One thing homeowners think about is how to reduce crime in their neighbourhood or at their home.
Usually that thinking is done only after something has happened. OPP Constable mark Cloes said the best time to turn thoughts to that idea is “before you become a victim.”
By practicing these strategies of Crime Prevention Through Environmental Design or CPTED (pronounced sep-ted) some of questions will be answered. CPTED provides a common sense way to improve the safety of the living environment.
By examining the three CPTED principles of natural surveillance, natural access control, and territorial reinforcement, people can reduce incidents of crime or make their your property less attractive to criminals. Here is one of those principles.
Natural surveillance – is a design concept directed mainly at keeping an eye on intruders. The primary goal of the surveillance strategy is to assist in observation; it may also help to create an increased awareness of risk to the offender.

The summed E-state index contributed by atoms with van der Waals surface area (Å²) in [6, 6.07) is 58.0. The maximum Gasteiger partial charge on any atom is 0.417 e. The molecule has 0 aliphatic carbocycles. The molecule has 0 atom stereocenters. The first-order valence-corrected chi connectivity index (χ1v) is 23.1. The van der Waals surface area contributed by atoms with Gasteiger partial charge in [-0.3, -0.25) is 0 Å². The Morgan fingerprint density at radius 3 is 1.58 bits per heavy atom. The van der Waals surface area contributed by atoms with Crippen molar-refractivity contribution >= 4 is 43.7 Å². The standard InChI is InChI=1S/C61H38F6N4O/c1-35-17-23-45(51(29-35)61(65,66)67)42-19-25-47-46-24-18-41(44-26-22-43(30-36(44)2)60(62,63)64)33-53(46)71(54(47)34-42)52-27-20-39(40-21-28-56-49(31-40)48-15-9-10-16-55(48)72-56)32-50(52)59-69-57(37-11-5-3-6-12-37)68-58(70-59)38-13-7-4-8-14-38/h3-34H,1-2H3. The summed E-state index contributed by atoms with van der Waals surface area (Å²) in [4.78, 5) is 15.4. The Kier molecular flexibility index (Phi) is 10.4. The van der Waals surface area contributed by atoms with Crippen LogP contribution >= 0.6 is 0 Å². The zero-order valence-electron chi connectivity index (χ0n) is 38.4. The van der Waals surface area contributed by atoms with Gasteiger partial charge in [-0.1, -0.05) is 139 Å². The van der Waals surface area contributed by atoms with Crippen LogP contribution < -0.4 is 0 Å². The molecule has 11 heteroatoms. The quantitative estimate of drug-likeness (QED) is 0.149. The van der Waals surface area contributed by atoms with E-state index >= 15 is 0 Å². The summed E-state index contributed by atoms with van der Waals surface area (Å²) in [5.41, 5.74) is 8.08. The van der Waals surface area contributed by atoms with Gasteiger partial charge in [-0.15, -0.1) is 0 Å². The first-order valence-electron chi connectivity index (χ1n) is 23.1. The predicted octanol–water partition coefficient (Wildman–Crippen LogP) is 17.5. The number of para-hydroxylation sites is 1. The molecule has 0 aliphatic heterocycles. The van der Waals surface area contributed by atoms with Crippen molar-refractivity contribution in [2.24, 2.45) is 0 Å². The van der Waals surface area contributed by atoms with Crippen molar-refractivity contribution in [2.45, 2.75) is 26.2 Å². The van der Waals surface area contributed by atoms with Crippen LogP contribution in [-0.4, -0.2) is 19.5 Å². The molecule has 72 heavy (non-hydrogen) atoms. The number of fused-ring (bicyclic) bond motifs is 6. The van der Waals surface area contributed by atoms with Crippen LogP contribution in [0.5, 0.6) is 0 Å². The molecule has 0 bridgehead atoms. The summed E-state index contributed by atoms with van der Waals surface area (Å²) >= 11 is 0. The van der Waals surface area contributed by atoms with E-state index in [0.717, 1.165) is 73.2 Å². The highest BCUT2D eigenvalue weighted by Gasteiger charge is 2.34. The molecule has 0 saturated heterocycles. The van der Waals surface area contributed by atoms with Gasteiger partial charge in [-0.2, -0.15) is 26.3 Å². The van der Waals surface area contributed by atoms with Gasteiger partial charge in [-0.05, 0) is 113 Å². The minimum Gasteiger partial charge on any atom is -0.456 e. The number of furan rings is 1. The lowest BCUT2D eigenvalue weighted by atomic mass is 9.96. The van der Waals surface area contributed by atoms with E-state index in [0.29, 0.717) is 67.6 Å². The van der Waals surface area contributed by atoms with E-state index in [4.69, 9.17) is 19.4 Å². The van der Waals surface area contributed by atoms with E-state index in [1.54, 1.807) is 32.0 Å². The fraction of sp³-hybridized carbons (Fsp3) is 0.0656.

Take an objective look at the property. If the homeowner can answer yes to any of these questions, the property’s natural surveillance needs to be improved.
– Does landscaping or fencing obscure the view to the property from neighbouring properties?
– Are there any areas around the doors or windows where a person could hide?
– Are there areas of contrast or shadow around the property where intruders can lurk without being seen?
To help address any of these concerns, consider adding motion sensitive lights, reduce or prune trees and shrubs, or alter the fencing so intruders can be seen on or near the property.
The county OPP is training officers that can assist homeowners or business owners and examine those CPTED principles in relation to a home or business.
Cloes said people can “Call the local county OPP office for a CPTED review and some free crime prevention tips that could make you less of a target.”